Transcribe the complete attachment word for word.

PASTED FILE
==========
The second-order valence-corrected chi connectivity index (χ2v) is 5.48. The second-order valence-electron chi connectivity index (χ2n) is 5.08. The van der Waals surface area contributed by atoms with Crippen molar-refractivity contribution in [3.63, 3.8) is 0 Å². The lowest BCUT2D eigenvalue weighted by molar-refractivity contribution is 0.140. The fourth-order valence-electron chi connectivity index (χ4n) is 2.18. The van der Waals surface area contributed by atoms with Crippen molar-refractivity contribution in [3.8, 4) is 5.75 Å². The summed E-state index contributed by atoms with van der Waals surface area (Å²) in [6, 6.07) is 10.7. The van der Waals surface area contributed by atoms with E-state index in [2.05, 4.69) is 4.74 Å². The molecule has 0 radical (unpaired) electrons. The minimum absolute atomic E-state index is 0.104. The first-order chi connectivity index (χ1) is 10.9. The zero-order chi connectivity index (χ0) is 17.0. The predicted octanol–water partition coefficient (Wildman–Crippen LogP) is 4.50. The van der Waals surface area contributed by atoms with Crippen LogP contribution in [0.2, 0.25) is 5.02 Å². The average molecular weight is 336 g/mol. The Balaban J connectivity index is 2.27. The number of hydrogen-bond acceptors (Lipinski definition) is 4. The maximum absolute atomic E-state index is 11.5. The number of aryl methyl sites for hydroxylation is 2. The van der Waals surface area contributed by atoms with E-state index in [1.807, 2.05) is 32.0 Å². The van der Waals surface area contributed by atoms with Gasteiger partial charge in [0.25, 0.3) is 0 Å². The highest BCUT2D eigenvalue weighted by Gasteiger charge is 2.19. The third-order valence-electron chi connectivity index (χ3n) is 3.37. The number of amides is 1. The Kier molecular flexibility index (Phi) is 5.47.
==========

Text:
The second-order valence-corrected chi connectivity index (χ2v) is 5.48. The second-order valence-electron chi connectivity index (χ2n) is 5.08. The van der Waals surface area contributed by atoms with Crippen molar-refractivity contribution in [3.63, 3.8) is 0 Å². The lowest BCUT2D eigenvalue weighted by molar-refractivity contribution is 0.140. The fourth-order valence-electron chi connectivity index (χ4n) is 2.18. The van der Waals surface area contributed by atoms with Crippen molar-refractivity contribution in [3.8, 4) is 5.75 Å². The summed E-state index contributed by atoms with van der Waals surface area (Å²) in [6, 6.07) is 10.7. The van der Waals surface area contributed by atoms with E-state index in [2.05, 4.69) is 4.74 Å². The molecule has 0 radical (unpaired) electrons. The minimum absolute atomic E-state index is 0.104. The first-order chi connectivity index (χ1) is 10.9. The zero-order chi connectivity index (χ0) is 17.0. The predicted octanol–water partition coefficient (Wildman–Crippen LogP) is 4.50. The van der Waals surface area contributed by atoms with Crippen LogP contribution in [0.2, 0.25) is 5.02 Å². The average molecular weight is 336 g/mol. The Balaban J connectivity index is 2.27. The number of hydrogen-bond acceptors (Lipinski definition) is 4. The maximum absolute atomic E-state index is 11.5. The number of aryl methyl sites for hydroxylation is 2. The van der Waals surface area contributed by atoms with E-state index in [1.807, 2.05) is 32.0 Å². The van der Waals surface area contributed by atoms with Gasteiger partial charge in [0.25, 0.3) is 0 Å². The highest BCUT2D eigenvalue weighted by Gasteiger charge is 2.19. The third-order valence-electron chi connectivity index (χ3n) is 3.37. The number of amides is 1. The Kier molecular flexibility index (Phi) is 5.47.